AKRON (May 22, 2001)–Gas and energy prices are on the rise, but concerns about them aren't.
At least no consensus was reached among tire dealers nationwide interviewed by Tire Business. Nor is there any common sentiment about what the economy has in store for the near term.
Talk of rolling blackouts and $3-per-gallon gas, coupled with Fed-led Wall Street hysteria, has spurred myriad opinions as to what it all means for dealers. File this one under: Depends upon whom you ask.
Does the so-called slumping economy mean people will spend less on car repairs? Or will they merely be more reluctant to buy new cars, thereby increasing the need to properly maintain current vehicles?
Do higher gas prices mean folks will drive less? Or does the cost of diesel fuel, actually down 14 cents from six months ago, mean some trucking fleets won't cut back at all?
“I don't know if this is just the calm before the storm,” said David Fox, president of Performance Plus Tire in Torrance, Calif., about the economic uncertainties. “I think it's going to trickle down to us, I just don't know what aspect yet.”
His comments reflect opinions across the board. It seems everyone has a theory.
In the Northeast, sales might be down a peg or two, but that might be because of the winter. In the Pacific Northwest, a drought could be why some dealers are high and dry. In California, gas might cost an arm and a leg–but people have to get around somehow.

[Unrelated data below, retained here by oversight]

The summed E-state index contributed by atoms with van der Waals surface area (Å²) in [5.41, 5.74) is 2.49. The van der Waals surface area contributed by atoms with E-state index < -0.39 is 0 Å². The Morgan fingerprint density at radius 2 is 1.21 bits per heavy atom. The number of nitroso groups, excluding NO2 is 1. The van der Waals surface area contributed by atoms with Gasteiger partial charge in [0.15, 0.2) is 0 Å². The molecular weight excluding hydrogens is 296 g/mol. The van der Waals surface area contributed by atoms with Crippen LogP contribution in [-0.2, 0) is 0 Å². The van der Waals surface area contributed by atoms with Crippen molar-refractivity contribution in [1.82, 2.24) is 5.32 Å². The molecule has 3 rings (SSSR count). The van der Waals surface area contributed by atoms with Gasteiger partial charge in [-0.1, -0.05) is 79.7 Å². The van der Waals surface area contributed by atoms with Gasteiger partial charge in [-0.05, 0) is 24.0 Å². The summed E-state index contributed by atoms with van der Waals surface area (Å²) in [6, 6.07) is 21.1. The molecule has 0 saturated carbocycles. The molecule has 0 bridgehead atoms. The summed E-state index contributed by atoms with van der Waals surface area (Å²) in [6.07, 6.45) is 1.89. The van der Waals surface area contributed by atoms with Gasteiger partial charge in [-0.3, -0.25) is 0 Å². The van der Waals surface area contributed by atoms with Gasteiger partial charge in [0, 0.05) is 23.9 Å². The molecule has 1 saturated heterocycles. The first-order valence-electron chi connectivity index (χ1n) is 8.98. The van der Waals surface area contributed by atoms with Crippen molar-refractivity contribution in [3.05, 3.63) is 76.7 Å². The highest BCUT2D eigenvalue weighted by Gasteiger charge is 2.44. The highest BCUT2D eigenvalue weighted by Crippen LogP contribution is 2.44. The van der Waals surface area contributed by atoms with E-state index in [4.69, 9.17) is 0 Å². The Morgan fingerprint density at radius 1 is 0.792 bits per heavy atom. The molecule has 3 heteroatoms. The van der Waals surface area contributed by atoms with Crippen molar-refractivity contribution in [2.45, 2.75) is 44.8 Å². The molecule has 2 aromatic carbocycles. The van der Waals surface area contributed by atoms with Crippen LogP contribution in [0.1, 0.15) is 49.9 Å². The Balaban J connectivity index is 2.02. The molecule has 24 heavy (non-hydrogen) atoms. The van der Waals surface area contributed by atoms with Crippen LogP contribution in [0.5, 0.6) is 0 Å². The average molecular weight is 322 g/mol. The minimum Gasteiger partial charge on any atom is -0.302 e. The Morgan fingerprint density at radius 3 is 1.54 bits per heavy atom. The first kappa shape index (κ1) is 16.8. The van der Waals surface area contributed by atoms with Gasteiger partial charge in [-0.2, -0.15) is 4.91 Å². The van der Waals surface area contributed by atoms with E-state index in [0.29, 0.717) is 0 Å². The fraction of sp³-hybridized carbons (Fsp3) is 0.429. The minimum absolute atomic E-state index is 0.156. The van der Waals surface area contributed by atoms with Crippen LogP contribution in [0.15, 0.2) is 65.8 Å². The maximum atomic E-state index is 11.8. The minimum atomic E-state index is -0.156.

“I think (with) driving, especially in California, there are no other alternatives,” said Jack Walker, president of Walker and Sons Firestone in Palmdale. “You have to pay at the pumps and pay your electric bills, so you don't spend money (on other things). What will happen is maintenance work. They'll let it slide and then it becomes problem work that's a lot more expensive. Sooner or later they'll have to pay the piper.”
With fuel and energy costs rising, some dealerships could be looking to tighten their belts.
It may be as minor as using fewer lights or running the air conditioning less, as Mr. Fox said his Performance Plus store has done. On the other hand, the rolling blackouts Californians have experienced could bring catastrophic losses.
Mr. Fox saw that potential earlier this year during a non-blackout-related power outage that silenced his store for an entire morning.
He estimates he lost $2,000 in sales that day, in part because customers left and did not return. If nothing else, that half-day has Mr. Fox preparing for an extended loss of power.
“I could see if it was an ongoing type of thing, we'd have to get some kind of backup,” he said. “And I don't think we could just go to Sears to get some little gas-powered generator.”
Despite California's problems–a byproduct of deregulation–Mr. Fox said his bottom line hasn't been hurt and his “energy bills haven't gone up too much.” He does, however, recognize the cause-and-effect nature that means higher energy costs will eventually catch up with everyone.
“We'll see prices increase,” he said. “Because of the electric problems, a lot of the Southern California wheel foundries are raising prices. We saw wheel prices go up in the first quarter maybe 10 percent.”